Earnings risks for local O&G firms


Icon Offshore managing director Datuk Seri Hadian Hashim said the lockdowns and MCO have made it hard for executives and vendors to manage new projects and even some ongoing production activities.

PETALING JAYA: A delay in projects by Petroliam Nasional Bhd (Petronas) may pose earnings risks for local oil and gas (O&G) companies.

The plunge in global crude oil prices is also putting pressure on its dividends to the government which the national oil company said would be based on its performance.

Market observers said the movement control order (MCO) in Malaysia and the lockdowns in other countries could see a delay in complex upstream projects such as enhanced oil recovery, marginal oil fields and some exploration and development activities.

“New fields development could face delay in productions as it involves a lot of technical manpower, ” they said.

Icon Offshore managing director Datuk Seri Hadian Hashim said the lockdowns and MCO have made it hard for executives and vendors to manage new projects and even some ongoing production activities.

“There are disruptions in manpower, services and the supply chain, ” he told StarBiz.

He said Icon Offshore’s operation have been affected by the MCO because of closure at some yards and limited capacity.

Hadian hoped the banks would extend the moratorium of loan deferment to O&G players to alleviate the financial burden resulting from the slowdown in activity as a direct impact from the Covid-19 outbreak and the MCO.

“The O&G industry was just about to recover from the last oil price crunch which started in 2014, ” he added.

Nonetheless, Hadian reckoned that there would be a rush for manpower, services and delivery after the MCO is lifted.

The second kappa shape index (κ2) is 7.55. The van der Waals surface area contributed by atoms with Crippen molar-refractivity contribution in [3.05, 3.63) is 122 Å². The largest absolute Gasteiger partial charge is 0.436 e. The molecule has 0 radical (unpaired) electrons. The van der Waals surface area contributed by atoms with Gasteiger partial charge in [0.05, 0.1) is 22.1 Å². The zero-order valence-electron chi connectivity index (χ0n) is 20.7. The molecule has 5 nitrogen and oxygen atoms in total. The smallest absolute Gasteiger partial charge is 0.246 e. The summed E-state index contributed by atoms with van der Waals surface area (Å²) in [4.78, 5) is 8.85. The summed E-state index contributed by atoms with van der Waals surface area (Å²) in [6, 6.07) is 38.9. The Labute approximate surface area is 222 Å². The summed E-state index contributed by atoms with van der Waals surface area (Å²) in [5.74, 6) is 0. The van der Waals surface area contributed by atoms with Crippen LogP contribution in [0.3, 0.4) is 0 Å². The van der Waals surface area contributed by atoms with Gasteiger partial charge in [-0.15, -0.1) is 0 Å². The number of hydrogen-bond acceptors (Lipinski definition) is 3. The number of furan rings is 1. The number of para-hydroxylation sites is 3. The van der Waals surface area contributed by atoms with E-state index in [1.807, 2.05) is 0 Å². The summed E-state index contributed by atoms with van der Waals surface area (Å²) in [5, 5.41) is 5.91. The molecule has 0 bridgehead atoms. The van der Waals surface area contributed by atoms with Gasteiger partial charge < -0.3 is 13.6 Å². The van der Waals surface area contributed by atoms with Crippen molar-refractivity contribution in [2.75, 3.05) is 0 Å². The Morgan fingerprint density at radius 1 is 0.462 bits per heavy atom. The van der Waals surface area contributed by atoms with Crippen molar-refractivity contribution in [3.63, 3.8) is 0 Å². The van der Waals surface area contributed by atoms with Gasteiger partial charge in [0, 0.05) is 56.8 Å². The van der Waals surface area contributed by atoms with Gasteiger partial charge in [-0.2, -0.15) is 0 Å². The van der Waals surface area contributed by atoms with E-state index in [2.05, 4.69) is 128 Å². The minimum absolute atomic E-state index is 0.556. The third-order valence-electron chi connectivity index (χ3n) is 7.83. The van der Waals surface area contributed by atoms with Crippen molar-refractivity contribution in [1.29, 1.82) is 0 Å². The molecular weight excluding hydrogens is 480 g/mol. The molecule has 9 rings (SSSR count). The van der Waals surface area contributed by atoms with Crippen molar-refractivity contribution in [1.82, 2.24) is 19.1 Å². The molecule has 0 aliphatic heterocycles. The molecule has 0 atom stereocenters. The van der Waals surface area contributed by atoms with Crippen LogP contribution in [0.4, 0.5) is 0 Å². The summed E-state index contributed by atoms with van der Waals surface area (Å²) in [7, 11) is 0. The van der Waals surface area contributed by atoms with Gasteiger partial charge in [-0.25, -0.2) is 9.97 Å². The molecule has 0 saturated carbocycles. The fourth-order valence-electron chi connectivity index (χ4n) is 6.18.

“We expect there will be acceleration in activities, ” he said.

An analyst noted that while Petronas had said it would maintain its capital expenditure (capex) for this year, a delay in some of its projects would translate into increased operating costs for the local service providers as well as their cashflow.

In a statement issued Monday night, Petronas said it is maintaining its capex for this year despite the low oil price environment.

However, the national oil company warned that there is an increasing risk of some projects being delayed due to the prolonged lockdowns implemented globally and in Malaysia to curb the coronavirus (Covid-19) outbreak.

“The ongoing global spread of the Covid-19 outbreak and the collapse in oil prices continue to impact financial markets as well as many economies and industries around the world, ” Petronas said.

“At this point, we will also strive to maintain our domestic capex programme. However, there are increasing risks of some projects being delayed due to the prolonged lockdowns implemented globally and in Malaysia, and further disruptions anticipated to the global supply chain and service providers.”

Earlier, Petronas said it had allocated about RM26bil to RM28bil in capex for its activities in the Malaysian waters for this year, which is higher than last year.

In total, Petronas, which has operations in more than 20 countries, has allocated about RM50bil capex for both local and overseas markets.

According to Petronas’ report on Activity Outlook 2020 to 2022, the firm planned 16 new greenfield projects for O&G fields and another 26 brownfield projects.

Petronas is not alone in the steps it is taking. Many oil majors around the world have already cut their capex for this year, which in turn would lead to slow order-book replenishment among the service providers.

For instance, Royal Dutch Shell has reduced its capex for 2020 to US$20bil from US$25bil previously, Saudi Aramco slashed to US$25bil-US$30bil from US$35-US$40bil and Petrobras cut to US$8.5bil from US$12bil previously.

This came after oil prices hit its 18-year low at US$22 per barrel for Brent crude oil due to shrinking in demand as countries went into lockdown to curb the spread of Covid-19 and a price war between Russia and Saudi Arabia.

Global oil prices have since recovered over the past one week with Brent trading at US$32 per barrel following both Russia and Saudi calling a ceasefire to end their price war by agreeing to cut their production.

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